Carrot & Pea by Morag Hood (9780544868427, Amazon)
Lee is a pea and all of his friends are peas too. Except for Colin. Colin is a carrot. Colin is very different from the peas. He’s not the same green color. He doesn’t roll around like they do. He can’t really bounce and he can’t play hide-and-seek. But Colin is good at other things. He can be a slide for the peas to roll down. He can serve as a tower or a bridge. It’s because he is different that Lee loves him and so do all the other peas.
Hood takes a look at differences here in her very simple prose and while she points them out there is no sense at any time that Colin the carrot is misunderstood or left out. Instead the differences are pointed out and then embraced by the entire group. This ends up being a celebration of our differences and a look at how by being unique people provide new ideas for their community.
The illustrations are collaged out of plastic grocery bags. They have a wonderful texture to them that is very similar to crepe paper and their vibrant color adds to the appeal. The rows and rows of peas look out from the page, sometimes expressionless and other times very playful.
Great for even the littlest of children, this simple book on differences is as delicious as peas and carrots. Appropriate for ages 2-4.
Reviewed from library copy.
Three Little Peas by Marine Rivoal
Two little peas jump down from their pea plant to get some air. They head out on an adventure across the garden. They visit a cat, some snails, and even try out how it feels to be a flower or a different kind of plant. They go high and low, exploring together. But when they reach a frightening part of the garden filled with insects and animals, they try to run away. Then they find a safe place in the warm soil where they hide. Only to become a large pea plant of their own the next spring, and then one little pea jumps free, making it three little peas.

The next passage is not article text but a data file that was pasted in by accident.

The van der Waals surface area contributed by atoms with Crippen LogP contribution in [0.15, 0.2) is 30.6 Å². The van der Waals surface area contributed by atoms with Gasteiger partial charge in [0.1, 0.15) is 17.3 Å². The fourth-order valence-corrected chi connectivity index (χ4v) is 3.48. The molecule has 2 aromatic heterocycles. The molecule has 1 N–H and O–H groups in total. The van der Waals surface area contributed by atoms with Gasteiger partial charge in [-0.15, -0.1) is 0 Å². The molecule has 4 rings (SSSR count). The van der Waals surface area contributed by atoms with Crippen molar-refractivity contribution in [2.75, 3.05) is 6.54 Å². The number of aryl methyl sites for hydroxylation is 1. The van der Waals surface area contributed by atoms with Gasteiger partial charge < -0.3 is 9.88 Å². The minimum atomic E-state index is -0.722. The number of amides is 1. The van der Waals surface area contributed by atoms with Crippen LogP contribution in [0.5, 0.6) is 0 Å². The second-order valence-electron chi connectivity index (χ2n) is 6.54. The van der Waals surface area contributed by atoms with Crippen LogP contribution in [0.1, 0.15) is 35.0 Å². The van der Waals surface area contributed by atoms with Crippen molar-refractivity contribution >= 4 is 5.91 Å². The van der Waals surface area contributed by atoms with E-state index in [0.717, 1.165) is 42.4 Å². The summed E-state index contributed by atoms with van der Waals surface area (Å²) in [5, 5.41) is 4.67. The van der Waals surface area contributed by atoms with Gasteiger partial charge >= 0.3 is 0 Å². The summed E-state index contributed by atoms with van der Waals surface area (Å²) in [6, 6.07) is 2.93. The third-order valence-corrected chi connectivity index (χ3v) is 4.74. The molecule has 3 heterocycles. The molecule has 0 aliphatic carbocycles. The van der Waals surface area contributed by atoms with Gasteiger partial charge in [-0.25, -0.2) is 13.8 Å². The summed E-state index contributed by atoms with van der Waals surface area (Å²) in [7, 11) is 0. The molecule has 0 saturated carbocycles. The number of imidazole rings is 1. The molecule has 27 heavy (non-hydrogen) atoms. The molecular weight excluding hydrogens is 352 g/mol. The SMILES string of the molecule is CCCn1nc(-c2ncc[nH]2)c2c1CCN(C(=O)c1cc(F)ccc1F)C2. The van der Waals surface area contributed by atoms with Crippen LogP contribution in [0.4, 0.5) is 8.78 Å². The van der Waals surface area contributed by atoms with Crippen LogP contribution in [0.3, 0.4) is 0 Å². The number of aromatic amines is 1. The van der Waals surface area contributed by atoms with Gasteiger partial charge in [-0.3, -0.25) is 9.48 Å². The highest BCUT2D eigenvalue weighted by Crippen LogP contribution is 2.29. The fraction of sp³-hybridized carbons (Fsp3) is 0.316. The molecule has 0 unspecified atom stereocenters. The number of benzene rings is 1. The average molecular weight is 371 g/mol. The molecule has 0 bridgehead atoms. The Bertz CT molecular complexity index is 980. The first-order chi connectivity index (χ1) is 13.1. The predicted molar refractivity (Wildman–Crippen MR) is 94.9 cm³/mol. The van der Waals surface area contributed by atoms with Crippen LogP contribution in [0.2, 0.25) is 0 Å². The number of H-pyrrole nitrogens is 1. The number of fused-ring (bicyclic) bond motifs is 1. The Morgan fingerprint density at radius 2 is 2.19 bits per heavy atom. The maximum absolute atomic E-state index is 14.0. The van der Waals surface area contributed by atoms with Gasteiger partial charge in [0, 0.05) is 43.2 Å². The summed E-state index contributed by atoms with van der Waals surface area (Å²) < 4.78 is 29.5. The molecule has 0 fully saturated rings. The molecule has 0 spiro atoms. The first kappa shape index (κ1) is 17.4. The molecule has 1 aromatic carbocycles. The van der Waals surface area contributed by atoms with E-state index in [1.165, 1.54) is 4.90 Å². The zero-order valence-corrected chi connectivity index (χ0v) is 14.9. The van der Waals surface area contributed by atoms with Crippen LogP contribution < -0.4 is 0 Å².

The story here is simple enough for a toddler to enjoy and they will love going on an adventure along with two charming green peas. The peas pop in their green on the page where everything else is black and white. But oh my, what a black and white world it is! Rivoal does her art using etching and the effect is beautifully layered, almost crystalline forms. The illustrations show below ground as well with rocks and other objects hidden there. Even the blades of grass are lovely in the attention to detail and their grace.
Stunningly lovely and unique illustrations elevate this simple picture book to something magnificent. Appropriate for ages 2-4.
Reviewed from copy received from Enchanted Lion Books.
Little Green Peas: A Big Book of Color by Keith Baker
The peas return for their third book, this time focusing on colors. Peas play on each page, surrounded by a specific color that also shows up in huge letters across the double page spread. Told in rhyme, the colors are named and objects that are that color are named too. Young readers can find those objects on the page. Turn to the next and you get to see even more little green peas enjoying themselves with that color. Then on to the next. This colorful read has a great playfulness to it that will keep the youngest readers giggling as they learn their colors.
Baker knows just when his rhyme and structure have reached their limit and then turns it just slightly to make it fresh again. His little peas are doing all sorts of things on the page and part of the fun of the book is lingering and just seeing what is happening to each little pea. The illustrations are big and bold, the colors deep and strong. Yet the little peas and their detailed big fun make this a book best shared one on one.
A great pick for learning colors, children will enjoy the little peas on each page. Appropriate for ages 1-3.
Reviewed from library copy.